Attacking food insecurity in Hartford, Connecticut

Katie Martin has devoted her career to collecting and distributing healthy food with dignity to her local Hartford, Connecticut community members. Food insecurity, or the inability to consistently access food because of lack of money or other resources, is particularly rampant within Hartford’s 06106 ZIP code, where almost 60% of the community lives at or below the poverty line.

Simply having enough food is part of a much greater, complicated set of challenges that surround and perpetuate hunger, explained Katie, executive director of the Institute for Hunger Research & Solutions at Connecticut Foodshare, a nonprofit that collects and distributes food to pantries across Connecticut and creates programs that address hunger.

This understanding, built from years serving pantries and families, led Katie and her team to develop programs designed to target the key problems among local households: limited access and ability to identify healthy, nutritious foods and broader struggles with economic mobility and stability, of which hunger is a key challenge.

A grant from CVS Health will fund an expansion of these programs, called Supporting Wellness at Pantries and More Than Food, supporting the addition of three new food pantries in the 06106 ZIP code. This funding is part of Health Zones, a new community investment program where CVS Health is partnering with local nonprofits to coordinate new and expanded offerings that address their community’s most pressing health challenges and build health equity.

Addressing food insecurity with nutritious foods

Supporting Wellness at Pantries (SWAP) is a system to help food pantries improve their supply of healthy (green and yellow) foods, limit their volume of unhealthy (red) foods and offer their members, including those who don’t speak English, easy visuals to help them choose healthy foods during their visits to pantries. The program leverages the common “red, yellow, green” signals that everyone is accustomed to.

“Our clients want healthy, nutritious foods, but these are often hard to come by in the community because of cost or lack of grocery store options,” said Katie. “And food pantries want to build their inventories of healthy foods that they receive and request from donors, but many people have different ideas and definitions of what constitutes a healthy food,” she said.

Nutritious food takes on an even higher level of importance for those who are food insecure, she said. People who rely on Hartford’s food pantries are often managing chronic diseases, including high blood pressure, cardiovascular diseases or diabetes, for themselves or a family member. This creates a secondary burden of finding food that won’t worsen health conditions.

Tomato sauce provides one example of a food item that many people think of as healthy, but that often contains hidden sugar, Katie noted. SWAP removes any mystery behind which foods are and aren’t healthy by highlighting the saturated fat, sodium and added sugar content into labeling foods as “green,” “yellow” or “red.” Food pantries can use the SWAP system to help educate both members and food donors about the nutritional quality of the food available at pantries.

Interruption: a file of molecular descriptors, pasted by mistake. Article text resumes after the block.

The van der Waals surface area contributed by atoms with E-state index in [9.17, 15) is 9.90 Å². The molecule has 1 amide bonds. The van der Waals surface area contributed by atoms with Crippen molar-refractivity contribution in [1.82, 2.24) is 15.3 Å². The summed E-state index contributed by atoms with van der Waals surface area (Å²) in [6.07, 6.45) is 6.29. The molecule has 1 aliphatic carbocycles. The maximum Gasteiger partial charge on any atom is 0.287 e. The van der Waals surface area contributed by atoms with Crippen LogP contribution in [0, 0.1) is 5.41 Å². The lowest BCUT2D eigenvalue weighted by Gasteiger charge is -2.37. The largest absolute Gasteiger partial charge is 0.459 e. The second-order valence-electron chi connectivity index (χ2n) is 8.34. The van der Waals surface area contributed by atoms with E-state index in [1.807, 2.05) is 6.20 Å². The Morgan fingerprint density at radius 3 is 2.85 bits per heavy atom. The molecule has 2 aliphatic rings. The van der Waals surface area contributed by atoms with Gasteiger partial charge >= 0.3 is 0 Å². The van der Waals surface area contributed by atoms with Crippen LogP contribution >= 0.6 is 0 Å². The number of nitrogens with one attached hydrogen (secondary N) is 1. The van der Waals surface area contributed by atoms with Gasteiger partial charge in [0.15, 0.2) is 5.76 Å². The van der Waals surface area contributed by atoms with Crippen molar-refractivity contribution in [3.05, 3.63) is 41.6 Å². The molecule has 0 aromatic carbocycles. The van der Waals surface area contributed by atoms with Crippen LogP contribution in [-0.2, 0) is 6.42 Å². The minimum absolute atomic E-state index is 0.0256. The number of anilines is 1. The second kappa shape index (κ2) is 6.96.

More Than Food

Food insecurity is often part of a long list of economic stresses on community members, particularly as the COVID-19 pandemic has created heavy job losses in the region. Most pantry guests want to build better lives for themselves and their families but often struggle to break away from family legacies of poverty and don’t know where to begin, Katie said.

This insight led her to create More Than Food, a program rooted in the belief that it takes more than food to end hunger. A key aspect of the program is pairing food pantry members with a coach to help them to chart and accomplish small and large life goals. These goals might include finding better housing, improving their job training or building a steady job or career. The food pantry acts as a gateway to connect people with local resources that will give them tools to lift themselves up the economic ladder, prevent future hunger and overcome the obstacles holding them back.

Providing guests with a dignified, comfortable experience is also part of the program. More Than Food provides pantries with guidance on how to replace the traditional pantry/member transaction of being handed a bag of food with an environment where members can shop for food in a setting that feels like a grocery store. “For many pantry guests, this is the first time someone is asking them about their needs and goals,” Katie said. “It’s empowering to feel seen and heard in that way.” Coaches build personalized programs to help people reach their goals and then hold people accountable for smaller steps along the way to reach them. “People feel a huge sense of accomplishment reaching their goals and knowing that someone is in their corner.”